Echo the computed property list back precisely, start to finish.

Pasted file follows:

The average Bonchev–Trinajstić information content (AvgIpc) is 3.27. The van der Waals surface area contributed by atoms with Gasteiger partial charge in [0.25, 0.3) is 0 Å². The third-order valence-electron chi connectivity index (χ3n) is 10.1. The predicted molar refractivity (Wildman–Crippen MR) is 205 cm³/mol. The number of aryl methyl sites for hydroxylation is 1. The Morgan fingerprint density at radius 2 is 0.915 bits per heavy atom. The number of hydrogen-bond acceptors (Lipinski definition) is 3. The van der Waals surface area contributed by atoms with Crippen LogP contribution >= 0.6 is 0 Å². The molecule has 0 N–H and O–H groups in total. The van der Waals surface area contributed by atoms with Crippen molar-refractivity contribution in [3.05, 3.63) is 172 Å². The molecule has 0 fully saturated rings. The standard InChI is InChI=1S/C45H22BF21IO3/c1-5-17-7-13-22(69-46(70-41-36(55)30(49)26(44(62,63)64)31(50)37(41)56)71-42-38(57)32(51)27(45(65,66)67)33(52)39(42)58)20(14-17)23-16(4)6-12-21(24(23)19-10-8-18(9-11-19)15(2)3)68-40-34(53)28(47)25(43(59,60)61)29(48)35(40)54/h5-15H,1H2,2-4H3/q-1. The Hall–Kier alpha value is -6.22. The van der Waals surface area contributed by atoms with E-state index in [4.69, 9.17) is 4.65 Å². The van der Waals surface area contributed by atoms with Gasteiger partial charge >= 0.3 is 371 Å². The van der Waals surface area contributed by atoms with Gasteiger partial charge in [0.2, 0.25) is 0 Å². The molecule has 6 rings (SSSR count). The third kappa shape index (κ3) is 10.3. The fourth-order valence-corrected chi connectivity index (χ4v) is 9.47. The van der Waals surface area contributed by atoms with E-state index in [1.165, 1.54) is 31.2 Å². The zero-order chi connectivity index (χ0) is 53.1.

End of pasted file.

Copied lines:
The average Bonchev–Trinajstić information content (AvgIpc) is 3.27. The van der Waals surface area contributed by atoms with Gasteiger partial charge in [0.25, 0.3) is 0 Å². The third-order valence-electron chi connectivity index (χ3n) is 10.1. The predicted molar refractivity (Wildman–Crippen MR) is 205 cm³/mol. The number of aryl methyl sites for hydroxylation is 1. The Morgan fingerprint density at radius 2 is 0.915 bits per heavy atom. The number of hydrogen-bond acceptors (Lipinski definition) is 3. The van der Waals surface area contributed by atoms with Crippen LogP contribution >= 0.6 is 0 Å². The molecule has 0 N–H and O–H groups in total. The van der Waals surface area contributed by atoms with Crippen molar-refractivity contribution in [3.05, 3.63) is 172 Å². The molecule has 0 fully saturated rings. The standard InChI is InChI=1S/C45H22BF21IO3/c1-5-17-7-13-22(69-46(70-41-36(55)30(49)26(44(62,63)64)31(50)37(41)56)71-42-38(57)32(51)27(45(65,66)67)33(52)39(42)58)20(14-17)23-16(4)6-12-21(24(23)19-10-8-18(9-11-19)15(2)3)68-40-34(53)28(47)25(43(59,60)61)29(48)35(40)54/h5-15H,1H2,2-4H3/q-1. The Hall–Kier alpha value is -6.22. The van der Waals surface area contributed by atoms with E-state index in [4.69, 9.17) is 4.65 Å². The van der Waals surface area contributed by atoms with Gasteiger partial charge >= 0.3 is 371 Å². The van der Waals surface area contributed by atoms with Gasteiger partial charge in [0.2, 0.25) is 0 Å². The molecule has 6 rings (SSSR count). The third kappa shape index (κ3) is 10.3. The fourth-order valence-corrected chi connectivity index (χ4v) is 9.47. The van der Waals surface area contributed by atoms with E-state index in [1.165, 1.54) is 31.2 Å². The zero-order chi connectivity index (χ0) is 53.1.